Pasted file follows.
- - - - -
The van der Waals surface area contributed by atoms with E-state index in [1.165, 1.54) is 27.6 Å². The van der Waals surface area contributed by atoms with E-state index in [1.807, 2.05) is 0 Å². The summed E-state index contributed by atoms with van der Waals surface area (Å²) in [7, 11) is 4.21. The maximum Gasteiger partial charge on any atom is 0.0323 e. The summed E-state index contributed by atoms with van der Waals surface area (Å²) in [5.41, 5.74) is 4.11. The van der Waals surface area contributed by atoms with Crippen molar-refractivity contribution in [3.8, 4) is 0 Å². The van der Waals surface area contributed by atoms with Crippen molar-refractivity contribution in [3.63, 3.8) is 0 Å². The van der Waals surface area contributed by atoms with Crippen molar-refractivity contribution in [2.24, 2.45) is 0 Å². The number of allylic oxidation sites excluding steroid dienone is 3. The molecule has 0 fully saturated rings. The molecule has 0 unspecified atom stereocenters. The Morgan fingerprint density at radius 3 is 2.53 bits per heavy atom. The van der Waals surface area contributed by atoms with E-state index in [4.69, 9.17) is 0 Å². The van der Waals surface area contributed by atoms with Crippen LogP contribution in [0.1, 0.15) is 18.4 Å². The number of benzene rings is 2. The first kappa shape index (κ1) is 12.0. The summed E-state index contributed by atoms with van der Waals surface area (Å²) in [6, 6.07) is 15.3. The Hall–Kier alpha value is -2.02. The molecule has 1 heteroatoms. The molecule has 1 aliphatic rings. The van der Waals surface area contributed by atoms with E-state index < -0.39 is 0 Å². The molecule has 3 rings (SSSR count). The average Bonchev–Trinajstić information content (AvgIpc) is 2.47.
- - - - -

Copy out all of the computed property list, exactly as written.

The van der Waals surface area contributed by atoms with E-state index in [1.165, 1.54) is 27.6 Å². The van der Waals surface area contributed by atoms with E-state index in [1.807, 2.05) is 0 Å². The summed E-state index contributed by atoms with van der Waals surface area (Å²) in [7, 11) is 4.21. The maximum Gasteiger partial charge on any atom is 0.0323 e. The summed E-state index contributed by atoms with van der Waals surface area (Å²) in [5.41, 5.74) is 4.11. The van der Waals surface area contributed by atoms with Crippen molar-refractivity contribution in [3.8, 4) is 0 Å². The van der Waals surface area contributed by atoms with Crippen molar-refractivity contribution in [3.63, 3.8) is 0 Å². The van der Waals surface area contributed by atoms with Crippen molar-refractivity contribution in [2.24, 2.45) is 0 Å². The number of allylic oxidation sites excluding steroid dienone is 3. The molecule has 0 fully saturated rings. The molecule has 0 unspecified atom stereocenters. The Morgan fingerprint density at radius 3 is 2.53 bits per heavy atom. The van der Waals surface area contributed by atoms with E-state index in [4.69, 9.17) is 0 Å². The van der Waals surface area contributed by atoms with Crippen LogP contribution in [0.1, 0.15) is 18.4 Å². The number of benzene rings is 2. The first kappa shape index (κ1) is 12.0. The summed E-state index contributed by atoms with van der Waals surface area (Å²) in [6, 6.07) is 15.3. The Hall–Kier alpha value is -2.02. The molecule has 1 heteroatoms. The molecule has 1 aliphatic rings. The van der Waals surface area contributed by atoms with E-state index < -0.39 is 0 Å². The molecule has 3 rings (SSSR count). The average Bonchev–Trinajstić information content (AvgIpc) is 2.47.